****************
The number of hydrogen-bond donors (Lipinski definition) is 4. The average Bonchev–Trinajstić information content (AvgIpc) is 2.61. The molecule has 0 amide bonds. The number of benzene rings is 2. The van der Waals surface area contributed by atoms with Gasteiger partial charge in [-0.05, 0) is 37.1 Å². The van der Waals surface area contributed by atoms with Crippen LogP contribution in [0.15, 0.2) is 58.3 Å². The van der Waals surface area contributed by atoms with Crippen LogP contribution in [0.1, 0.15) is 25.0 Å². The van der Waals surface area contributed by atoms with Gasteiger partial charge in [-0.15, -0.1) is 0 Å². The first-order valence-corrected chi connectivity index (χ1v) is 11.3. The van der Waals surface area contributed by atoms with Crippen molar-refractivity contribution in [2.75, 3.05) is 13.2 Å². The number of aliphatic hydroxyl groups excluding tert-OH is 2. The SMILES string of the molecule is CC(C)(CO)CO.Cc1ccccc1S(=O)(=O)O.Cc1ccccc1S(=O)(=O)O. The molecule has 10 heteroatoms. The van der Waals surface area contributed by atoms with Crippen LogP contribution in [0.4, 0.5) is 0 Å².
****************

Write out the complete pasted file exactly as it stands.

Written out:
The number of hydrogen-bond donors (Lipinski definition) is 4. The average Bonchev–Trinajstić information content (AvgIpc) is 2.61. The molecule has 0 amide bonds. The number of benzene rings is 2. The van der Waals surface area contributed by atoms with Gasteiger partial charge in [-0.05, 0) is 37.1 Å². The van der Waals surface area contributed by atoms with Crippen LogP contribution in [0.15, 0.2) is 58.3 Å². The van der Waals surface area contributed by atoms with Crippen LogP contribution in [0.1, 0.15) is 25.0 Å². The van der Waals surface area contributed by atoms with Gasteiger partial charge in [-0.15, -0.1) is 0 Å². The first-order valence-corrected chi connectivity index (χ1v) is 11.3. The van der Waals surface area contributed by atoms with Crippen molar-refractivity contribution in [2.75, 3.05) is 13.2 Å². The number of aliphatic hydroxyl groups excluding tert-OH is 2. The SMILES string of the molecule is CC(C)(CO)CO.Cc1ccccc1S(=O)(=O)O.Cc1ccccc1S(=O)(=O)O. The molecule has 10 heteroatoms. The van der Waals surface area contributed by atoms with Crippen LogP contribution in [0.4, 0.5) is 0 Å².